The Pennsylvania Game Commission is reminding all deer processors and taxidermists that Pennsylvanians hunting within Pennsylvania Disease Management Areas (DMA’s), or out-of-state where Chronic Waste Disease (CWD) is found, should be aware of the new regulations in Pennsylvania regarding the movement of whole deer carcasses or high-risk cervid parts.
In May, the Pennsylvania Game Commission implemented a new executive order on CWD that expanded DMA’s 2 and 3, created DMA 4 and prohibits importation of high-risk parts from 24 CWD-endemic states and three Canadian provinces. Specific carcass parts are prohibited from being transported out of Pennsylvania DMA’s or into Pennsylvania from states/provinces with a history of CWD. These states/provinces include Alberta, Arkansas, Colorado, Illinois, Iowa, Kansas, Maryland, Michigan, Minnesota, Missouri, Mississippi, Montana, Nebraska, New Mexico, New York, North Dakota, Ohio, Oklahoma, Quebec, Saskatchewan, South Dakota, Texas, Utah, Virginia, West Virginia, Wisconsin, and Wyoming.
Prohibited parts include the head (including brain, tonsils, eyes, and lymph nodes), spinal cord/backbone, spleen, skull plate with attached antlers if visible brain or spinal cord material is present, cape if visible brain or spinal cord material is present, upper canine teeth if root structure or other soft material is present, any object or article containing visible brain or spinal cord material, and brain-tanned hides. Hunters lawfully may transport from these states, provinces, and DMA’s deer meat on or off the bone with all high-risk parts removed, as well as capes and antlers attached to the skull plate, if no brain or spinal cord material is present. The high-risk parts must remain within those states, provinces, and DMA’s where the animal was harvested.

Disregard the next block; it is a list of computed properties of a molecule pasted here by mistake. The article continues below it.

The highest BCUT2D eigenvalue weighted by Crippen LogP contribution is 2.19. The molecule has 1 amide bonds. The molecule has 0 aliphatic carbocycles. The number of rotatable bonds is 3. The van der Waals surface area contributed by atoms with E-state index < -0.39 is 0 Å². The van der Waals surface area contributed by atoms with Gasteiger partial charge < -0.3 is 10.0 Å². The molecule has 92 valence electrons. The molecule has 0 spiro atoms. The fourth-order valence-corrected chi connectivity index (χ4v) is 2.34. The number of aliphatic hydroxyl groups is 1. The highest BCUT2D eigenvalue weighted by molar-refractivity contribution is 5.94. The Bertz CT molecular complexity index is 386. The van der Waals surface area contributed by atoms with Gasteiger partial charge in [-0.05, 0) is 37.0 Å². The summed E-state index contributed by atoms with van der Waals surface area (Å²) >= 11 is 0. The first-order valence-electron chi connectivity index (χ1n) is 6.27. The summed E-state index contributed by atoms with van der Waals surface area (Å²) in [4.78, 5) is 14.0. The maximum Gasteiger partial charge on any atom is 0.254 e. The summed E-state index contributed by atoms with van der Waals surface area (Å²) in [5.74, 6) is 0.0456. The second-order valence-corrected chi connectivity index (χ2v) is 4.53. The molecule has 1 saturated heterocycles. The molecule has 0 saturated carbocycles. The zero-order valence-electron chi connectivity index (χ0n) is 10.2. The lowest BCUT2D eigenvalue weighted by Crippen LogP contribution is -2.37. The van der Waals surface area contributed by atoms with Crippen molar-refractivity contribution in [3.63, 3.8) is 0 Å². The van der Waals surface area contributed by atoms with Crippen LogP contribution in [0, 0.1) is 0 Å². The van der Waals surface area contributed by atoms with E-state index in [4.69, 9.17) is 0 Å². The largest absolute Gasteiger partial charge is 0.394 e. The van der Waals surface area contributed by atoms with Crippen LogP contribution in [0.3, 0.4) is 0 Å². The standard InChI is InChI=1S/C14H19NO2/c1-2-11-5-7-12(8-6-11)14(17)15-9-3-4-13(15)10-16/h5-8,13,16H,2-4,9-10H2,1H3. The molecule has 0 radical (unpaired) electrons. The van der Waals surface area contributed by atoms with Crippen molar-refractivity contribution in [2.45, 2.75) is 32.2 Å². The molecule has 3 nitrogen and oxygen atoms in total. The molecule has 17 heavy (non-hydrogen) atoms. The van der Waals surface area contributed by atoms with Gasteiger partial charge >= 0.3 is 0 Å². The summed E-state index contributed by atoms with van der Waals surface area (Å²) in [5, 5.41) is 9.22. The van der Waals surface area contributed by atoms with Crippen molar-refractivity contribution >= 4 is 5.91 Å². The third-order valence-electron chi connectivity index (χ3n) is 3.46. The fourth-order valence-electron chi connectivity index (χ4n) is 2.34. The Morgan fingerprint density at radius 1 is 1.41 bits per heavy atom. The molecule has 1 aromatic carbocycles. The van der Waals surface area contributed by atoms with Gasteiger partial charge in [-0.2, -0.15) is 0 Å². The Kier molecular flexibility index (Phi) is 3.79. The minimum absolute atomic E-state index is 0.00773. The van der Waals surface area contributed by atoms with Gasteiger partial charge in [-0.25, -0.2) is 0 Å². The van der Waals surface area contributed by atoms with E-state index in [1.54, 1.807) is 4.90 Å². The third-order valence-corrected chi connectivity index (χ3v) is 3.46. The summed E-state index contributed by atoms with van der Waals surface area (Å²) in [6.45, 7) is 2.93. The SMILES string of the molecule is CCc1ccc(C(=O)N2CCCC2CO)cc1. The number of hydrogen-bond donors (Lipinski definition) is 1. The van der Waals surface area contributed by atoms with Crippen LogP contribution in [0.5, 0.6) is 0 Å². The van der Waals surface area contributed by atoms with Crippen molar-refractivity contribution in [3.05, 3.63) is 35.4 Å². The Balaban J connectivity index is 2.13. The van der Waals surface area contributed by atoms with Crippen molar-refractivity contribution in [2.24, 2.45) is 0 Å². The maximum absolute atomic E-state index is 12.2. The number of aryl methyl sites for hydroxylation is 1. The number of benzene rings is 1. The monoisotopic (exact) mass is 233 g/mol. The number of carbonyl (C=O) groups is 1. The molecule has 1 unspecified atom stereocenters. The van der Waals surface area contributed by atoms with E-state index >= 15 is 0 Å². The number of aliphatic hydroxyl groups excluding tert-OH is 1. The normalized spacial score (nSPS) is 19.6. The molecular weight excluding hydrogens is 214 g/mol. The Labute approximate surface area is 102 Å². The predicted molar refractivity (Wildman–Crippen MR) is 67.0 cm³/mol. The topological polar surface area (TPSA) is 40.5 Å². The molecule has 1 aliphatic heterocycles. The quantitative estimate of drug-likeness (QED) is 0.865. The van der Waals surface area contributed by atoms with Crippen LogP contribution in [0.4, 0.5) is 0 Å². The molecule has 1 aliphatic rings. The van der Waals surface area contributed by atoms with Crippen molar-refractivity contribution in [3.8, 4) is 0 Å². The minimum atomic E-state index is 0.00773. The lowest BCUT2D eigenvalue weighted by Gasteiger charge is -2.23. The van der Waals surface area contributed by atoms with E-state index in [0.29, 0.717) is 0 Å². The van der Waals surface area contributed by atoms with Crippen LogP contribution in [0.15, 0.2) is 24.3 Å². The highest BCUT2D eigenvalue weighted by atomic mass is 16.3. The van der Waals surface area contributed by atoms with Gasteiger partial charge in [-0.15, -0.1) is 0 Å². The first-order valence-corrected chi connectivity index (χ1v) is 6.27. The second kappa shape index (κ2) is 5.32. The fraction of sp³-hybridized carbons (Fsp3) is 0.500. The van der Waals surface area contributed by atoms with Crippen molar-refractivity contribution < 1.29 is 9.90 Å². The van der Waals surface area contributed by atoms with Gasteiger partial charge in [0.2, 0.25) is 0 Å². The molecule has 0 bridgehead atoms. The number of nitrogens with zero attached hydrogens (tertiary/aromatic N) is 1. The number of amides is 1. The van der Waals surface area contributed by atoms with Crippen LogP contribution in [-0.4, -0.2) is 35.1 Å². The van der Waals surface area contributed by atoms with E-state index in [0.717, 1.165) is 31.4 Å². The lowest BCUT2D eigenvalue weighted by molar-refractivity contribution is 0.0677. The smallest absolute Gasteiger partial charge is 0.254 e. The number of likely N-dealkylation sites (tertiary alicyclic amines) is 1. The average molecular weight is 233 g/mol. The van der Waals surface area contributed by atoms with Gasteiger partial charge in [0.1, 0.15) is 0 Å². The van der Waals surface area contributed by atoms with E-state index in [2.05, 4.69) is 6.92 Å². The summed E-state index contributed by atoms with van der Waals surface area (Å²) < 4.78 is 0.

If you receive at your business a whole deer or high-risk parts from one of the above locations, we are asking you to please contact your Game Commission Regional Office to report the incident and we will provide you with direction and dispatch a game warden to retrieve either the carcass or high-risk parts for proper disposal.
CWD belongs to a family of diseases known as ‘Transmissible Spongiform Encephalopathies (TSE’s)’. These diseases cause microscopic holes in brain tissue, giving it a ‘sponge-like’ appearance. TSE’s include such diseases as Scrapie in sheep, Bovine Spongiform Encephalopathy in cattle, and Creutzfeldt-Jakob disease in humans. It is thought to be caused by an infectious deformed protein called a prion and is found in greatest concentrations in nervous and lymphatic tissues.